Being Wrong by Kathryn Schulz may be the best non-fiction book I’ve ever read — certainly the best I’ve read since i woke up several months ago. Schulz is bogglingly learned, funny, witty, thoughtful, and incapable of writing a boring sentence. Her insights may change the way you look at the world, and at yourself. (More often than not, they’re the same thing, as she proves over and over again.)
I won’t presume to summarize her 400 pages here, but I will introduce two of her more important concepts. The first is the “Cuz It’s True Constraint.” The second is the “Ignorance Assumption.”
As Schulz writes, “This is the essence of the ‘Cuz It’s True Constraint: every one of us confuses our models of the world with the world itself — not occasionally or accidentally but necessarily. This is a powerful phenomenon, and it sets in motion a cascade of corollaries that determines how we deal with challenges to our belief system — not, alas, for the better.”
The first corollary she introduces, which is important for this discussion today, is the “Ignorance Assumption.” Because it’s her idea, and because you deserve another sample of her writing, here’s what she says about the Ignorance Assumption. “Since we think our own beliefs are based on the facts, we conclude that people who disagree with us just haven’t been exposed to the right information, and that such exposure would inevitably bring them over to our team. This assumption is extraordinarily widespread. To cite only the most obvious examples, all religious evangelism and a good deal of political activism (especially grass-roots activism) (emphasis added) is premised on the conviction that you can change people’s beliefs by educating them on the issues.”
Sometimes this is true. But most of the time it isn’t. Partly because people who disagree with us can be just as smart and just as well informed as we are — they just disagree with us. And partly because we’re wrong sometimes, too — every one of us. To quote Schulz again, “When other people reject our beliefs, we think they lack good information. When we reject their beliefs, we think we possess good judgment.” How’s THAT for an uncomfortable truth?
To me, that’s at the heart of what I’ll call the Progressive Dilemma. We meet someone who disagrees with our basic assumptions about the world, and we either say “Watch me present my statistics!” or we say, “What an ignoramus. Listens to too much talk radio.” Either way, we lose. Then we’re painted as out-of-touch, elitist, egg-headed, liberal, lamestream — all the buzzwords that are marshaled to marginalize us. Most of the time, we’re wielding the brush ourselves. And we continually find ourselves reacting, rather than leading the conversation.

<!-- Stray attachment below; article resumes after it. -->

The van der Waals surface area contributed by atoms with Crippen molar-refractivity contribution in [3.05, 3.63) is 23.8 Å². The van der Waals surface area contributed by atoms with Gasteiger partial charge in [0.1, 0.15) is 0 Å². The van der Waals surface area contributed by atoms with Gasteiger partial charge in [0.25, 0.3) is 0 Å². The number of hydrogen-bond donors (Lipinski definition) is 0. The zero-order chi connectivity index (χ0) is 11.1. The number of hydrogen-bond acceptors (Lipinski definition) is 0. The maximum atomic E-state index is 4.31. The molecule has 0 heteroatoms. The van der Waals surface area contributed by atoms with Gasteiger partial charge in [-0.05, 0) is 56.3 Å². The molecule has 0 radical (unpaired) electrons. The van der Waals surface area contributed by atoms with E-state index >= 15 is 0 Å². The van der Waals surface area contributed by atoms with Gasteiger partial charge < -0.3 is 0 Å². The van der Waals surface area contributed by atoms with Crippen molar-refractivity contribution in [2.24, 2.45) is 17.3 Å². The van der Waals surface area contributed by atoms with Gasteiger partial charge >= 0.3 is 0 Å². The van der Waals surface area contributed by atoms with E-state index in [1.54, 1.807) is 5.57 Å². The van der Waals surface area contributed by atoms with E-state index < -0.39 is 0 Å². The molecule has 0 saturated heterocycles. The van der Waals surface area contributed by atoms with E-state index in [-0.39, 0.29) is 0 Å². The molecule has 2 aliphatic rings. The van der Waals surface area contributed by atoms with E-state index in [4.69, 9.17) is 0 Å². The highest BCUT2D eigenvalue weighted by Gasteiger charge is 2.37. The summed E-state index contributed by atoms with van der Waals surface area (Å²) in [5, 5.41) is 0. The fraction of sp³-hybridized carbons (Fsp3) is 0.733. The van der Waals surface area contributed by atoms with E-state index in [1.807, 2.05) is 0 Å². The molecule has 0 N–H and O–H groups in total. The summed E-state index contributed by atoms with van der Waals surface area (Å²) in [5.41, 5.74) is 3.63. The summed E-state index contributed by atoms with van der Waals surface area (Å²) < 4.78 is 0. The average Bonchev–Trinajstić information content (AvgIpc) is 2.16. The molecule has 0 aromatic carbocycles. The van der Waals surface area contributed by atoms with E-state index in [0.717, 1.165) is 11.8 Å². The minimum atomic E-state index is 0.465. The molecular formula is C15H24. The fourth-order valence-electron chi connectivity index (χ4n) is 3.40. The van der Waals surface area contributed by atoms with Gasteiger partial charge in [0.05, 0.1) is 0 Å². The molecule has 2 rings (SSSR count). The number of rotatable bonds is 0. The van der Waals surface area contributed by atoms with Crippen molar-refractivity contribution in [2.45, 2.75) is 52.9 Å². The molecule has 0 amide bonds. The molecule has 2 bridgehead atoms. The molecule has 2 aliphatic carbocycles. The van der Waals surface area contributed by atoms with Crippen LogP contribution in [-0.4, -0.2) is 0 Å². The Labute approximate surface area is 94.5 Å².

By now you may be asking yourself, “What on earth does this have to do with Parcel B, or with anything else in beautiful Culver City?”
Good question. Of course, it leads me into murky water — because I’m going to present MY world view, which perforce is correct. While I’m doing so, I’ll undoubtedly display my own ‘Cuz It’s True constraints and Ignorance Assumptions. At the very least, though, I can start by listing the assumptions I’m aware of.
1) Most people aren’t sociopaths — they believe that their world view is not only correct, but that the world would be a better place if everyone agreed with them and acted accordingly. It is neither true nor useful to label these people either “ignorant” or “wicked” when their beliefs diverge from ours.
2) It doesn’t matter that Prop. 13 was, and remains, a compendium of bad policies with a couple of tricky sweeteners thrown in. It’s the law, and it’s going to be the law for the foreseeable future.
3) Culver City, like every city in California post-Prop. 13, is dependent on sales tax for the majority of our funding.
4) An improved city budget, therefore, depends on a growing sales tax base. If we want quality police and firefighters, a city dogcatcher and mobility coordinator, well-maintained parks, etc., — we must have more sales tax revenue to pay for them.
5) Sales taxes come from businesses. By definition.
6) As progressives, we need to come to terms with the business community so that we can both get what we want.
So what belongs on Parcel B, in the heart of downtown Culver City? Certainly not a park (at the confluence of two of the busiest streets in the city). Certainly not low income housing (for the same reason). Certainly not another parking structure (which will be a white elephant in ten years when gas costs $10 a gallon). An independent bookstore? When Duttons and Vromans couldn’t make it? When even Barnes & Noble is close to receivership? Not unless everyone in the city makes a pledge never to buy from Amazon again.
Then what? It’s perhaps the most valuable piece of land in the city, and we desperately need for it to generate revenue. Let’s talk about how. I have some ideas I’ll lay out next time. What do you think?
(In the meantime, go buy “Being Wrong” by Kathryn Schulz. At a bookstore. Pay the sales tax. That way you can join this discussion without feeling like a hypocrite).
Ted Bellamy is the nom-de-plume of Scott Wyant, who’s lived in Culver City for more than 20 years, and was actually awake a good part of that time. He’s interested in the human side of technology, and can be reached at [email protected].
Editor’s Note- I have never nor will I ever buy a book from Amazon.com. I swear on a big stack of Bibles, Korans, Torahs, Sutras and Upanishads.